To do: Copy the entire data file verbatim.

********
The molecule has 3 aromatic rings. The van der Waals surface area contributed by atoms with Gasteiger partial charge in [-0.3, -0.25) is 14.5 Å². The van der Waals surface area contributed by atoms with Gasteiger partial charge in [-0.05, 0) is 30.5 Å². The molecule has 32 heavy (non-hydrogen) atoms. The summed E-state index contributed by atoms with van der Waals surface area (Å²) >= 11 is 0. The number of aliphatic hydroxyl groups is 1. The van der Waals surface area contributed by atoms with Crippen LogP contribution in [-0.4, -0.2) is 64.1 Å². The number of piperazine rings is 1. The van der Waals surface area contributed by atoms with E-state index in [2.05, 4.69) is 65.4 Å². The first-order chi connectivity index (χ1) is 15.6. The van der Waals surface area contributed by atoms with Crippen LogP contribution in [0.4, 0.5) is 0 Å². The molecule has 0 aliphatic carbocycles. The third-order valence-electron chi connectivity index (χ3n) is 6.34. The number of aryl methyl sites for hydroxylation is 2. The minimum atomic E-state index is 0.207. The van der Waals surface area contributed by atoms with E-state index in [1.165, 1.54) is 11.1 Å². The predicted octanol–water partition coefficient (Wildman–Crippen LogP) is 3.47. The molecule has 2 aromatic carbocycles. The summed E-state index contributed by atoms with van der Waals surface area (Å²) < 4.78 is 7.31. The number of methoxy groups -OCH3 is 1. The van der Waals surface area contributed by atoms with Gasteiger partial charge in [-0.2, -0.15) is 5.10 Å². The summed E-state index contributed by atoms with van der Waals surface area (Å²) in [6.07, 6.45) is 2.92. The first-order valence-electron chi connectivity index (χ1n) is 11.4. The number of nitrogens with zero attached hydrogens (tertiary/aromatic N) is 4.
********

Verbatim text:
The molecule has 3 aromatic rings. The van der Waals surface area contributed by atoms with Gasteiger partial charge in [-0.3, -0.25) is 14.5 Å². The van der Waals surface area contributed by atoms with Gasteiger partial charge in [-0.05, 0) is 30.5 Å². The molecule has 32 heavy (non-hydrogen) atoms. The summed E-state index contributed by atoms with van der Waals surface area (Å²) >= 11 is 0. The number of aliphatic hydroxyl groups is 1. The van der Waals surface area contributed by atoms with Crippen LogP contribution in [-0.4, -0.2) is 64.1 Å². The number of piperazine rings is 1. The van der Waals surface area contributed by atoms with E-state index in [2.05, 4.69) is 65.4 Å². The first-order chi connectivity index (χ1) is 15.6. The van der Waals surface area contributed by atoms with Crippen LogP contribution in [0.4, 0.5) is 0 Å². The molecule has 0 aliphatic carbocycles. The third-order valence-electron chi connectivity index (χ3n) is 6.34. The number of aryl methyl sites for hydroxylation is 2. The minimum atomic E-state index is 0.207. The van der Waals surface area contributed by atoms with E-state index in [1.165, 1.54) is 11.1 Å². The predicted octanol–water partition coefficient (Wildman–Crippen LogP) is 3.47. The molecule has 2 aromatic carbocycles. The summed E-state index contributed by atoms with van der Waals surface area (Å²) < 4.78 is 7.31. The number of methoxy groups -OCH3 is 1. The van der Waals surface area contributed by atoms with Gasteiger partial charge in [-0.2, -0.15) is 5.10 Å². The summed E-state index contributed by atoms with van der Waals surface area (Å²) in [6.07, 6.45) is 2.92. The first-order valence-electron chi connectivity index (χ1n) is 11.4. The number of nitrogens with zero attached hydrogens (tertiary/aromatic N) is 4.